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Greece: Accommodation and Education

Will you be moving to Greece as an expat soon? With its rich cultural history, friendly, hospitable locals, and more than 3,000 hours of sunshine per year, this country has a lot to offer! You should, however, take the economic climate into account, which makes it hard for regular employees to find jobs. Read the InterNations Expat Guide for information on your move to Greece, including entry visas, residence permits, and more.

Accommodation in Greece

A lot of expats decide to rent in Greece. Greek law requires a rental contract to be valid for a minimum of three years. Rental prices vary in Greece, but are often highest in Athens. A deposit of two months’ rent is usually due upon signing, and one month’s notice must be given before moving out.

Expats are generally allowed to buy property anywhere in Greece (in fact it is actively encouraged by the government) except for in designated ‘border areas’. To buy property in these areas, non-EU citizens need special permission from the Ministry of Interior. The process is easier for EU citizens and permission is granted by a special committee.

If you are buying property valued at over EUR 104,700, you must hire a lawyer, who will help guide you through the process of purchasing property in Greece. This usually ends up costing 1-1.5% of the value of the property.

The following websites are useful for searching for property either to buy or to rent:

Education in Greece

Education is compulsory in Greece from ages 6 to 15. The school system is comprised of a six-year primary school (Dimotiko) and a three-year lower secondary school (Gymnasio), followed by a non-compulsory upper secondary school. The upper secondary schools can be either academic or technical in nature. Most Greek children attend public schools.

Plenty of non-compulsory private and public preschools and kindergartens are also available in Greece. Children can start attending preschool (Vrefonipiakoi Paidikoi Stathmi) at the age of 2 ½ and then continue on to kindergarten (Nipiagogeia) before starting primary school.

Greece also has many good international schools. Thirteen schools in Greece offer an International Baccalaureate degree, which makes it easier to study at universities outside of Greece after graduation. Most of the international schools are located in Athens, but there are a few in Thessaloniki. Several languages of instruction are offered, including English, French, German and Japanese.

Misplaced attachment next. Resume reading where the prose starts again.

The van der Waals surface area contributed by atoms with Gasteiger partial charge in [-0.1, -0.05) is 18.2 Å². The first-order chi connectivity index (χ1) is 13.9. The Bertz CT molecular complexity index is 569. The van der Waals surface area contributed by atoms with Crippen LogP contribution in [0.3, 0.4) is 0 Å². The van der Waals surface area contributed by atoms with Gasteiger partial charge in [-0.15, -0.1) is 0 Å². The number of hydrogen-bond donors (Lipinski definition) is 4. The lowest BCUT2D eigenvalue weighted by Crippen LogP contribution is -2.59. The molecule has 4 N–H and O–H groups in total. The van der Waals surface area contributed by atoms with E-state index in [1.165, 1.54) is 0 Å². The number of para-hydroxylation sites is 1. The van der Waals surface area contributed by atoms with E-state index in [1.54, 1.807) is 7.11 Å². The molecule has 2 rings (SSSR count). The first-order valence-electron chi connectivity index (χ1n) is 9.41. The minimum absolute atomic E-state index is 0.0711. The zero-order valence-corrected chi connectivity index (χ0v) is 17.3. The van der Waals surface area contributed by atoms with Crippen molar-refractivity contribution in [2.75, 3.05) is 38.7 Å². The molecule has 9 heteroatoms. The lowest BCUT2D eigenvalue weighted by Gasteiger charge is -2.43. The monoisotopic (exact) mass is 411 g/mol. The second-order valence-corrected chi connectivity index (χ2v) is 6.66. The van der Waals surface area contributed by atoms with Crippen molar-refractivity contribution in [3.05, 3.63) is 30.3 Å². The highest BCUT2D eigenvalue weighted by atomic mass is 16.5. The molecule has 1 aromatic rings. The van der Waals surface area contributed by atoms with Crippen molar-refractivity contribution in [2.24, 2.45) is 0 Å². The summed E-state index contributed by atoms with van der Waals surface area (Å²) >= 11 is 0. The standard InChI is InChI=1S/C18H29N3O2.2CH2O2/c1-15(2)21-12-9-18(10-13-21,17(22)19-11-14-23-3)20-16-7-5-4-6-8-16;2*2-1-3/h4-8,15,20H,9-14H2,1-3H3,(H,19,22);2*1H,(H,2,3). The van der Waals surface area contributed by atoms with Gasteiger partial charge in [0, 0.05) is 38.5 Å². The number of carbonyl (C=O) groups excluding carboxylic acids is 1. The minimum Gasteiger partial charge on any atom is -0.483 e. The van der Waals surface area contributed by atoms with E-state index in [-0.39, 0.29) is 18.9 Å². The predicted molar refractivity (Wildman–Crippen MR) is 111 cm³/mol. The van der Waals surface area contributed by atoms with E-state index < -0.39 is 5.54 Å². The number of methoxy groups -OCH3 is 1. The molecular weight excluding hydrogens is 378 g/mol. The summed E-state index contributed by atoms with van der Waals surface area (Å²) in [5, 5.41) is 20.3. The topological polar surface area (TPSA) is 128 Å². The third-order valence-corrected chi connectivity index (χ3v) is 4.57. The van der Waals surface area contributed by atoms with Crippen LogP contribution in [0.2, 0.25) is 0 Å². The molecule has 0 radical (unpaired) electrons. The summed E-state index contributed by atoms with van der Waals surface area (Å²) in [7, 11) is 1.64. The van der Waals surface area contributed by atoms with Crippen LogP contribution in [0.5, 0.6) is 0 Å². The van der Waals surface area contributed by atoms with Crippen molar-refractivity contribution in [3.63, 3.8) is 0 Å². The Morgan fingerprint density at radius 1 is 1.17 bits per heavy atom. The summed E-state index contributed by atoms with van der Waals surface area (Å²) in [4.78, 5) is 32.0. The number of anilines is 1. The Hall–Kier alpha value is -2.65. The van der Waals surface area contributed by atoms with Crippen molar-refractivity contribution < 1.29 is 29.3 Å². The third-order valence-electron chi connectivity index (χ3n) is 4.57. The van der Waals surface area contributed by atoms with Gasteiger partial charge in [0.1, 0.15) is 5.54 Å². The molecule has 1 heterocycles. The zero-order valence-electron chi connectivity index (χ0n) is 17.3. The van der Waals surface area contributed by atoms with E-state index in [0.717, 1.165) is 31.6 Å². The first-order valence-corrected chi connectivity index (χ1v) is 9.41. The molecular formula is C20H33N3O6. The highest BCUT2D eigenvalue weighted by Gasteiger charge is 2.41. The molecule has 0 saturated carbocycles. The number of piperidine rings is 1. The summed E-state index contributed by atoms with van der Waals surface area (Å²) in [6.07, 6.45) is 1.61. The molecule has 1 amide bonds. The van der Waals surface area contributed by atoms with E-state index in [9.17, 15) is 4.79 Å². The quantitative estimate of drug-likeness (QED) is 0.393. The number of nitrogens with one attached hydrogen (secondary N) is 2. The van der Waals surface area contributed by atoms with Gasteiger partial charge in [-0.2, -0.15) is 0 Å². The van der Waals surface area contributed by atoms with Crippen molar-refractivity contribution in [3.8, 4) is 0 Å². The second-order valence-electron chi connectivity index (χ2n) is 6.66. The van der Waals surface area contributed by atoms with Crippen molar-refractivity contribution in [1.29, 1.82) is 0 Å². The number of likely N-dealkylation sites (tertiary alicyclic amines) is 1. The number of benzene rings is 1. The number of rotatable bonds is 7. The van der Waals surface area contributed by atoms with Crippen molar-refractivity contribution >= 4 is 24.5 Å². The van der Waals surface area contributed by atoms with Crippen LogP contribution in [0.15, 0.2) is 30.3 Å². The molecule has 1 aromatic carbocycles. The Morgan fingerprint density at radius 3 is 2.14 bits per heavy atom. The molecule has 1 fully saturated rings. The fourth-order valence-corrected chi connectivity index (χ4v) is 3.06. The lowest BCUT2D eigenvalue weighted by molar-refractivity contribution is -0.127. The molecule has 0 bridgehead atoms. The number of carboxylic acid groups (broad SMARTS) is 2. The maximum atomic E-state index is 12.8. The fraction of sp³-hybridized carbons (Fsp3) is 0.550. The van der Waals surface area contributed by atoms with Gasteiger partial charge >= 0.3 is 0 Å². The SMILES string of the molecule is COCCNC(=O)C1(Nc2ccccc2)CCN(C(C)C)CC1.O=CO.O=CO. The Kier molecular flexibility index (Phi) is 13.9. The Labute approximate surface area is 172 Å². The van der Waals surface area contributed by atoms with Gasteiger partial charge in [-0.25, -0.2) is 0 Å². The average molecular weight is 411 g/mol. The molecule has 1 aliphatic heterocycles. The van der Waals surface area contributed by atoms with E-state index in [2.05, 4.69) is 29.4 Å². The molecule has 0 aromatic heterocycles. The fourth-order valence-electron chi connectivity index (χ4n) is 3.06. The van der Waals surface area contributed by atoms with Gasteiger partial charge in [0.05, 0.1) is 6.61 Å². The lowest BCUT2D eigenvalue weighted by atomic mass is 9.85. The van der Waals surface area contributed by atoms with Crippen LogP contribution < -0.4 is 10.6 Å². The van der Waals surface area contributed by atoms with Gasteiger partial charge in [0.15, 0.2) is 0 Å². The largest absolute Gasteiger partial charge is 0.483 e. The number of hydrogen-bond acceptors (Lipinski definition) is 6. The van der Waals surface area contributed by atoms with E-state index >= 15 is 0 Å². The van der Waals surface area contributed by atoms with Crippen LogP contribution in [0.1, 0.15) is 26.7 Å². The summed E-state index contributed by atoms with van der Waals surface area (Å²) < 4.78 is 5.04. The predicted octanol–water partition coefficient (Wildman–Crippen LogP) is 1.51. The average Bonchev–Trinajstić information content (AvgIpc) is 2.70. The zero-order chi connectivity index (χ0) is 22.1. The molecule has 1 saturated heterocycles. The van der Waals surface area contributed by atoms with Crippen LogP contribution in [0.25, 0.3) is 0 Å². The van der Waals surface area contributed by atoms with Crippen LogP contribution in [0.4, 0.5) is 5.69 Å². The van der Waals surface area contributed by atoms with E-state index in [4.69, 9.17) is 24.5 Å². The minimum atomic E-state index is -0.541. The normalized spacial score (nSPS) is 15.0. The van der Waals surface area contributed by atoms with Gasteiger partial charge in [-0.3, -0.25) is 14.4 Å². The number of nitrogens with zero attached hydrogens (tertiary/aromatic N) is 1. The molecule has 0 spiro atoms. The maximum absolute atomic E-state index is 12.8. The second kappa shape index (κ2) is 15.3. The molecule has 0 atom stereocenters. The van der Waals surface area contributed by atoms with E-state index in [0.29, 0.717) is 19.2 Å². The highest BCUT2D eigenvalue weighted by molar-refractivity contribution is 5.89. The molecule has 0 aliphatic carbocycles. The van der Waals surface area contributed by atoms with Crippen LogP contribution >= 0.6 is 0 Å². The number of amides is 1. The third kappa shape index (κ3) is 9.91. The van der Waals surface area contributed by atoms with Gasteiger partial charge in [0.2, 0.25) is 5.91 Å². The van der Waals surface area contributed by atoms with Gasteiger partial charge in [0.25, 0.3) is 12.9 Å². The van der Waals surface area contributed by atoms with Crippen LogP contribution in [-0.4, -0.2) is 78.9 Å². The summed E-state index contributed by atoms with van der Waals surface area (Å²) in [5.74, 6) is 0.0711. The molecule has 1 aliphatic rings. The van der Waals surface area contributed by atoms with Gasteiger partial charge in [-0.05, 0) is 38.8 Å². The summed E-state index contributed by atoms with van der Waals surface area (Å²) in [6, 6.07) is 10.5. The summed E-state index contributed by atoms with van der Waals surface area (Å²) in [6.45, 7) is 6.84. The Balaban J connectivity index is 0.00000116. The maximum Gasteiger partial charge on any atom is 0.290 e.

The selection of international schools offers an English-language education, mostly in Athens:

Top Expat Destinations in Greece


Athens has a population of just nearly four million. It has a long history, stretching back thousands of years through antiquity to the Neolithic Age. It is located eight kilometers from the Bay of Phaleron on the Aegean Sea, the site of Athens’ port, Piraeus. This bustling port helps to make Athens the most important manufacturing city in Greece. Athens accounts for about half of the jobs in Greece in handicrafts and industry. Average salaries are higher here than elsewhere in Greece, though the city has also been affected by the ongoing crisis.


Thessaloniki is the second-largest city in Greece with a population of around 800,000. Named after a sister of Alexander the Great, the city was founded in 315 BCE. Thessaloniki emerged as a major industrial center in the 1960s, with the opening of steel mills, oil refineries, and petrochemical plants. The city is also a major exporter of raw and processed agricultural products, chrome, and manganese. Much of the city was destroyed by an earthquake in 1978. During the current economic crisis, the unemployment rate in Thessaloniki has risen dramatically, especially due to the high number of young people who live here.


We do our best to keep this article up to date. However, we cannot guarantee that the information provided is always current or complete. 

Rajat Bhatnagar

"It is really good to speak and hear Hindi from time to time. With InterNations I got to know compatriots in Athens and Thessaloniki."

Amelie Barreau

"InterNations members are really helpful and provided us with valuable tips about the international schools in Athens."

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